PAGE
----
The Principle of Exhaustion in the Labyrinth of Digital Markets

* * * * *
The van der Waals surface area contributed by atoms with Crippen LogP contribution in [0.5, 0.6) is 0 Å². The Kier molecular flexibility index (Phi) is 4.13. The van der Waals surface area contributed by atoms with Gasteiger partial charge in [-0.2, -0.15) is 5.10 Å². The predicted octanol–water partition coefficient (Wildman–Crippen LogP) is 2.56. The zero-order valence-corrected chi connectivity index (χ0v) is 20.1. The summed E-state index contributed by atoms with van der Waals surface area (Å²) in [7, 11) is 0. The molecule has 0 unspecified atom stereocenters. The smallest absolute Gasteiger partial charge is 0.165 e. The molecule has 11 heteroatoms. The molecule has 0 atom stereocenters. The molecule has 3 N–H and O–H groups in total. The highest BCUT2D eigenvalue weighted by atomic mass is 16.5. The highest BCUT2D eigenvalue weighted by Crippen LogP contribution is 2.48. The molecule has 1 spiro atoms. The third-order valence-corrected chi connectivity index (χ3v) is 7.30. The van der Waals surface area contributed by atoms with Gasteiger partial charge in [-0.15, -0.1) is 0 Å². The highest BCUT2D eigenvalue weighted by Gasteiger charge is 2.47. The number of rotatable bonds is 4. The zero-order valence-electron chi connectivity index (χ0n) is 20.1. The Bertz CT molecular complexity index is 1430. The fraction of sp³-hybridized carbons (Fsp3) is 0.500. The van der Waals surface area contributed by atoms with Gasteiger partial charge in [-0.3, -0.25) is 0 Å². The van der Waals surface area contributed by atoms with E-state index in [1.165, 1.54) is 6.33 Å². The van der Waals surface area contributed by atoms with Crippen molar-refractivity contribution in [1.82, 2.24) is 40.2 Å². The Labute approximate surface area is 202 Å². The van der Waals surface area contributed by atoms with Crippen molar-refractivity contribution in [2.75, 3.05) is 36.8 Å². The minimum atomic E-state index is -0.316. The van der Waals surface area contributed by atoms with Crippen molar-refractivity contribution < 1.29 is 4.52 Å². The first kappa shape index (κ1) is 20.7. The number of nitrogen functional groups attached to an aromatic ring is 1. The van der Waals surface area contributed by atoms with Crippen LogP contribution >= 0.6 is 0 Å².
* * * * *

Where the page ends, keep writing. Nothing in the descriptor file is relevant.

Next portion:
The Principle of Exhaustion is the touchstone feature of IP law in many countries including the European Union, where it is labeled as the “exhaustion of rights.” This guiding principle is the equivalent of the “first sale of doctrine” which plays a pivotal regulatory role in the United States. There are obvious consequences with the development of digital distribution and the invention of cloud computing in the ebbing landscape of the ever-expanding digital market. Suffice it to say that the solid guarantees of copyright holders and of the users of their respective works in digital markets teeters upon the delicate balance which may be achieved and proved efficient via the principle of exhaustion. Whence addressing the balancing act of a copyright holder’s interest in selling more copies of his or her work at market and the user’s interest in selling the copy he or she has purchased—that principle of exhaustion regulates competition in internal markets in general. However, there is a slew of prevailing issues looming in the backdrop, inevitably influencing the exhaustion of digital rights, including just how extensively private copying exceptions should extend and most importantly whether technical protective measures which grant control over content whilst heading down the cobblestoned distribution chain, shall be permissible. Should the copyright holder be prevented from direct control of the quantity of copies he/she desires to present at market, then the conditions of access itself to such work in the long-term perspective (which is normally in the economic interest of the user) shall essentially be out of the control of said copyright holder entirely. The Digital Resale Markets (secondary markets) perhaps could aid somewhat in (a) simplifying the access to the copyright holder’s work by interested users while the copyrighted work has not yet infiltrated the realm of public domain and in (b) simplifying the access (in relation to the price) of the copyrighted work to interested users when copyright holders distribute their work. On the other hand, these secondary markets for digital goods essentially signify the presence of ominously marred second hand digital goods. It’s been a pervasive standing policy in the saturated litigious world of publishing that a digital business model appeals to the publisher’s palate only when there is a certain lack of prospective resale. Nevertheless, technology has gifted the world with the resale of digital goods and there is a cultural initiative to loosen the shackles on digital entertainment. The sprouting of electronic thrift shops entice consumers worldwide. The creators of content, however, stand before a Chinese wall which can lead to a stifling of the creative process.